- Less than 3 bowel movements per week [Source: PubMed]
Prunes for IBS-C
Prunes are dried plums and have been used as a traditional treatment for constipation.
Prunes have also been studied and indicated to be more effective than supplementing with Psyllium husk fibre. In particular by improving bowel movements as well as leading to a softer stool, which is easier to pass.
Prunes and Psyllium husks have also been studied alongside each other in the same study. Along with a better response in bowel movements in those who took prunes, they also noted a general improvement in overall well-being, although this was not high enough to be statistically significant.
Even though prunes contain fibre which can help improve constipation and IBS-C, it’s thought that the combination of this fibre with the sorbitol and polyphenols that are contained in prunes leads to the improvement in bowel movements and constipation.
This can be in part due to sorbitol acting as an osmotic laxative, which increases the water content of the stool, thus softening it and making it easier to pass. [Source: PubMed]
The authors of the study concluded that prunes can be considered a first-line treatment for constipation that is safe to take. It was also concluded that prunes may be more effective than Psyllium husks. The dose used in the study was 50g per day of prunes. [Source: PubMed]
Gut Health and Constipation (IBS-C)
Imbalances in the gut microbiome have been linked to IBS with different levels of key gut organisms being altered. This may be due to many of the risk factors for IBS-C, being able to contribute to changes in the microbiome.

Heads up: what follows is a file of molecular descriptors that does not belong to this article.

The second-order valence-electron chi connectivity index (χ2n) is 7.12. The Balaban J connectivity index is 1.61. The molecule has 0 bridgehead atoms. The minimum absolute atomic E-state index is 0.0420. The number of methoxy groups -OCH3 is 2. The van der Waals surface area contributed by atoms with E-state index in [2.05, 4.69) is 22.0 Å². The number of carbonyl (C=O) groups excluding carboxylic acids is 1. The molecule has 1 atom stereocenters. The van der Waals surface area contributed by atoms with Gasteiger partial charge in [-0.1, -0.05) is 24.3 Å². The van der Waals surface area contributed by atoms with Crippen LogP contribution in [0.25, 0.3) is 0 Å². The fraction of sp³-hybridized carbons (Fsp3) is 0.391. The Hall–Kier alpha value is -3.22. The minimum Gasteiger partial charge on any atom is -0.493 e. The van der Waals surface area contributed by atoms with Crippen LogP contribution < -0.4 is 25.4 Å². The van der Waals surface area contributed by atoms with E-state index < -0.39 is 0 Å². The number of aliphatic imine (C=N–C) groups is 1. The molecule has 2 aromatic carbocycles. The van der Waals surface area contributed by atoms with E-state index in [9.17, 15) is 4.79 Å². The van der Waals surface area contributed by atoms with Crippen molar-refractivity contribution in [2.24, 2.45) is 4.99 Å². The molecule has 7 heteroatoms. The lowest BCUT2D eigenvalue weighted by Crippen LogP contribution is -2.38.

These risk factors include a low-fibre diet, colonic motility and pharmaceutical medications. [Source: PubMed]
Studies have revealed that specific organisms in the gut can be imbalanced in IBS-C. This can often be referred to as dysbiosis.
The imbalances can include:
Elevated levels of Methanobrevibacter smithii relate to the levels of methane in the gut.
While methane is a gas that is naturally produced in the gut, when it is produced at high enough levels it may lead to symptoms of IBS-C. It has also been found that the higher the levels of methane in the breath samples, the higher the degree to which constipation was experienced.
This is due to the ability of methane to:
- decrease ileal and colonic transit time
- decrease the strength of contraction in the gut, slowing peristalsis
- cause constipation.
Studies have reported that lowering the levels of methane in the bowel can reduce constipation and improve symptoms of IBS. [Source: PubMed]
Similar studies have also reported that these changes in the balance of the gut microbiome not only contribute to constipation but can lead to alterations in fermentation. This was particularly noted by an increase in the gut microbiome of a constipated person being better able to ferment dietary starches.
This may then lead to higher levels of gas and bloating being experienced. [Source: PubMed]
Read our guide to methane and IBS here >>> read more.
While studies and research may provide guidelines around the best and worst foods for constipation and IBS the individual response can be personal.
This means that while certain foods such as prunes or fibres such as Psyllium husks are researched and indicated to help improve constipation, each patient may respond differently.
Along with any approaches to encourage bowel movements, and increase stool frequency, we can also be working to address the underlying cause of the IBS and constipation. Addressing the root cause can be a key factor for fully resolving IBS symptoms.